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Nature. 2014 Mar 13;507(7491):258-261. doi: 10.1038/nature12971. Epub 2014 Feb 16.

DNA-guided DNA interference by a prokaryotic Argonaute.

Author information

1
Laboratory of Microbiology, Department of Agrotechnology and Food Sciences, Wageningen University, Dreijenplein 10, 6703 HB Wageningen, the Netherlands.
2
Clare Hall Laboratories, Cancer Research UK, London Research Institute, South Mimms EN6 3LD, UK.
3
Institute of Biophysics, Chinese Academy of Sciences, Beijing 100101, China.
4
Structural Biology Program, Memorial Sloan-Kettering Cancer Center, New York, New York 10065, USA.
5
Centro de Biología Molecular Severo Ochoa, UAM-CSIC, Campus de Cantoblanco, 28049 Madrid, Spain.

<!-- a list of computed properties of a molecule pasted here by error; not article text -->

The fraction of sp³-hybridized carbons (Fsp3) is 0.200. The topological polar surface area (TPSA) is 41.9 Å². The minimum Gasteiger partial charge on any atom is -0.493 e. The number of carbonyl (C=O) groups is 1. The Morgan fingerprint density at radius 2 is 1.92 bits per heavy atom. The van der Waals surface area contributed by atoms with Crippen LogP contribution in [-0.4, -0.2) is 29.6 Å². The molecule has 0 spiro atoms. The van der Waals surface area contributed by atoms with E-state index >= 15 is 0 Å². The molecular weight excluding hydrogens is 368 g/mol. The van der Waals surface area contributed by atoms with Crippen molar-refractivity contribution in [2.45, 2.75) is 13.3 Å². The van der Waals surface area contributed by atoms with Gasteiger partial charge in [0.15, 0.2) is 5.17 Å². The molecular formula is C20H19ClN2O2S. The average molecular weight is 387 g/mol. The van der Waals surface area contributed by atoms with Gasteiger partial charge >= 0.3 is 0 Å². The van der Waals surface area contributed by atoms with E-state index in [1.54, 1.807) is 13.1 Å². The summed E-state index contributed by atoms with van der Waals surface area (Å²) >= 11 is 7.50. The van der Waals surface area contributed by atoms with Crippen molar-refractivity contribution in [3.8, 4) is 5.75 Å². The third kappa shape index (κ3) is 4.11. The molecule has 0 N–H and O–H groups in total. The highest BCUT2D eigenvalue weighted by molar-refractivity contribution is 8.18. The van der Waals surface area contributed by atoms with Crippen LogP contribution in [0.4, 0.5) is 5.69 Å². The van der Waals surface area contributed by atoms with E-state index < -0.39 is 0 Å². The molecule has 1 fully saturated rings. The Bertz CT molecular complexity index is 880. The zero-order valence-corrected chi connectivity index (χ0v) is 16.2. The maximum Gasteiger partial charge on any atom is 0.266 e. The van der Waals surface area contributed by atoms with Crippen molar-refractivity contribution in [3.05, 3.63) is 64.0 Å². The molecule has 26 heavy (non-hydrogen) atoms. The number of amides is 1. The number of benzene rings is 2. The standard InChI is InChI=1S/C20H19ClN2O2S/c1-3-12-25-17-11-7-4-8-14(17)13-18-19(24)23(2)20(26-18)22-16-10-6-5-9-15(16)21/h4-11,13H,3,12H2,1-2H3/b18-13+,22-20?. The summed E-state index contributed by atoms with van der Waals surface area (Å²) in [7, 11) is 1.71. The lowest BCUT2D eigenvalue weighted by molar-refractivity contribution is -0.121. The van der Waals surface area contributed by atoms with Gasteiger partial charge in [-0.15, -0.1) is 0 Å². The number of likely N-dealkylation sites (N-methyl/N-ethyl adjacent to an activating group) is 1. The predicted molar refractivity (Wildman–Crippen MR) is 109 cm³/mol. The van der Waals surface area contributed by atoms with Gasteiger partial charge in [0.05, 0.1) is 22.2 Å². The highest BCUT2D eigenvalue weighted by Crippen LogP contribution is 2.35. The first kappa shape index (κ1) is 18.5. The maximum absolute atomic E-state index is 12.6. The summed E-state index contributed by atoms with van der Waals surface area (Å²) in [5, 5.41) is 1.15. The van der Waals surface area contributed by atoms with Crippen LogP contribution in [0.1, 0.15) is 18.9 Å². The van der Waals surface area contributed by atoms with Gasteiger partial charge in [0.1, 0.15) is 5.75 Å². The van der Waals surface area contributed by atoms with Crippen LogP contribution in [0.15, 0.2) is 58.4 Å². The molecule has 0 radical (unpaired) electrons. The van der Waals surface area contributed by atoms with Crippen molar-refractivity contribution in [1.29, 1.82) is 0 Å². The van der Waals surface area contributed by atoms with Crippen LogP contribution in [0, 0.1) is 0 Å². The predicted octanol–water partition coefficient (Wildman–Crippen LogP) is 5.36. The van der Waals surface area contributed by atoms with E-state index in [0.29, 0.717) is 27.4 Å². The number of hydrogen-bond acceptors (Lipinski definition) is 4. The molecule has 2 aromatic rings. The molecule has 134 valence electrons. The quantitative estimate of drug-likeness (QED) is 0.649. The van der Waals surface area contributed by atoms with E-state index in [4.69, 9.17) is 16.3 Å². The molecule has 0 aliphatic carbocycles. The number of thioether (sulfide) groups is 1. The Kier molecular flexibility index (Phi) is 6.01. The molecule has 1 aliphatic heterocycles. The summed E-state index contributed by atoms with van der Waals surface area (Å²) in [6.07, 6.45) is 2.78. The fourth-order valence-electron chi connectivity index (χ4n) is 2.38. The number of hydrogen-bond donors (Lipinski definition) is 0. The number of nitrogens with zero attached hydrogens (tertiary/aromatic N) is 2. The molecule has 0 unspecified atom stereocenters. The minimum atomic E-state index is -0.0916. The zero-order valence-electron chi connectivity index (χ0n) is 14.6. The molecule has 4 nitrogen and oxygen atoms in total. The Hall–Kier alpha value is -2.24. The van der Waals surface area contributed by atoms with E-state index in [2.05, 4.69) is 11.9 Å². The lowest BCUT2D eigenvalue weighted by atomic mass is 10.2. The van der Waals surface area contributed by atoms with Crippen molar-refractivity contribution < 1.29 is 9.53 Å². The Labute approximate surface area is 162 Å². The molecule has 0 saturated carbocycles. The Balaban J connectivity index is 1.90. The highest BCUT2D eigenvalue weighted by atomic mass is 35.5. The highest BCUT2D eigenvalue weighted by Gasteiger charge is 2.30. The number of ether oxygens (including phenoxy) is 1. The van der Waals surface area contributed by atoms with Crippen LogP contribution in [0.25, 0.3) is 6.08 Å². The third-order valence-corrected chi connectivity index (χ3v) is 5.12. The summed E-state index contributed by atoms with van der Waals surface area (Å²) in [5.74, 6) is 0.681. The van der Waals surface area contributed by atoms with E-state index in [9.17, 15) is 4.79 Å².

#
Contributed equally

Abstract

RNA interference is widely distributed in eukaryotes and has a variety of functions, including antiviral defence and gene regulation. All RNA interference pathways use small single-stranded RNA (ssRNA) molecules that guide proteins of the Argonaute (Ago) family to complementary ssRNA targets: RNA-guided RNA interference. The role of prokaryotic Ago variants has remained elusive, although bioinformatics analysis has suggested their involvement in host defence. Here we demonstrate that Ago of the bacterium Thermus thermophilus (TtAgo) acts as a barrier for the uptake and propagation of foreign DNA. In vivo, TtAgo is loaded with 5'-phosphorylated DNA guides, 13-25 nucleotides in length, that are mostly plasmid derived and have a strong bias for a 5'-end deoxycytidine. These small interfering DNAs guide TtAgo to cleave complementary DNA strands. Hence, despite structural homology to its eukaryotic counterparts, TtAgo functions in host defence by DNA-guided DNA interference.

PMID:
24531762
PMCID:
PMC4697943
DOI:
10.1038/nature12971
[Indexed for MEDLINE]
Free PMC Article

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